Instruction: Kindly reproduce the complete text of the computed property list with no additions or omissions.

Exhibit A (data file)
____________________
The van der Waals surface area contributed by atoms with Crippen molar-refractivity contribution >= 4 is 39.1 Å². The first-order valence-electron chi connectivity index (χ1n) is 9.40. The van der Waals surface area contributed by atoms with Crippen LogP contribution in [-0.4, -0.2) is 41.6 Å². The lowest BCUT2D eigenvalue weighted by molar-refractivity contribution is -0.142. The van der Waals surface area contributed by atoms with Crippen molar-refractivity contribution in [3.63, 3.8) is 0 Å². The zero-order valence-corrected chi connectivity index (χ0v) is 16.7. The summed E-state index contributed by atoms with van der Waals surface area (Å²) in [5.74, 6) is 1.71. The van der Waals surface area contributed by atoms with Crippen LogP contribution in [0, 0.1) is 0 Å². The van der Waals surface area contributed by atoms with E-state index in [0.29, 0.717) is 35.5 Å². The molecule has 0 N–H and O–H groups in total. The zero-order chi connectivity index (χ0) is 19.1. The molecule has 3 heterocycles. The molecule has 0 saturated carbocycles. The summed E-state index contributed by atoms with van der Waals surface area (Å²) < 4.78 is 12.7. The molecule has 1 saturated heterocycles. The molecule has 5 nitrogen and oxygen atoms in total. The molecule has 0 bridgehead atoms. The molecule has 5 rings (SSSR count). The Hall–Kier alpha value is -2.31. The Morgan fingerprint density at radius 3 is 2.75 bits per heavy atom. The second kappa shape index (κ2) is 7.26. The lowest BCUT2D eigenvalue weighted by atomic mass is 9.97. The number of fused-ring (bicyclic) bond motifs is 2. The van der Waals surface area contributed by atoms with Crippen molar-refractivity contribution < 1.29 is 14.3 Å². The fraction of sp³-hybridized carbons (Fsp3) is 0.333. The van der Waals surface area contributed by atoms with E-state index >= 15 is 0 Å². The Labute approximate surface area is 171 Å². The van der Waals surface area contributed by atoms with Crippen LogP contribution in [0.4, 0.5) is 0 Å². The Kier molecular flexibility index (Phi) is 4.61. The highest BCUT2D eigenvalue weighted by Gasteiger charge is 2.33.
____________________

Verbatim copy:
The van der Waals surface area contributed by atoms with Crippen molar-refractivity contribution >= 4 is 39.1 Å². The first-order valence-electron chi connectivity index (χ1n) is 9.40. The van der Waals surface area contributed by atoms with Crippen LogP contribution in [-0.4, -0.2) is 41.6 Å². The lowest BCUT2D eigenvalue weighted by molar-refractivity contribution is -0.142. The van der Waals surface area contributed by atoms with Crippen molar-refractivity contribution in [3.63, 3.8) is 0 Å². The zero-order valence-corrected chi connectivity index (χ0v) is 16.7. The summed E-state index contributed by atoms with van der Waals surface area (Å²) in [5.74, 6) is 1.71. The van der Waals surface area contributed by atoms with Crippen LogP contribution in [0, 0.1) is 0 Å². The van der Waals surface area contributed by atoms with E-state index in [0.29, 0.717) is 35.5 Å². The molecule has 0 N–H and O–H groups in total. The zero-order chi connectivity index (χ0) is 19.1. The molecule has 3 heterocycles. The molecule has 0 saturated carbocycles. The summed E-state index contributed by atoms with van der Waals surface area (Å²) < 4.78 is 12.7. The molecule has 1 saturated heterocycles. The molecule has 5 nitrogen and oxygen atoms in total. The molecule has 0 bridgehead atoms. The molecule has 5 rings (SSSR count). The Hall–Kier alpha value is -2.31. The Morgan fingerprint density at radius 3 is 2.75 bits per heavy atom. The second kappa shape index (κ2) is 7.26. The lowest BCUT2D eigenvalue weighted by atomic mass is 9.97. The number of fused-ring (bicyclic) bond motifs is 2. The van der Waals surface area contributed by atoms with Crippen molar-refractivity contribution < 1.29 is 14.3 Å². The fraction of sp³-hybridized carbons (Fsp3) is 0.333. The van der Waals surface area contributed by atoms with E-state index >= 15 is 0 Å². The Labute approximate surface area is 171 Å². The van der Waals surface area contributed by atoms with Crippen LogP contribution in [0.4, 0.5) is 0 Å². The Kier molecular flexibility index (Phi) is 4.61. The highest BCUT2D eigenvalue weighted by Gasteiger charge is 2.33.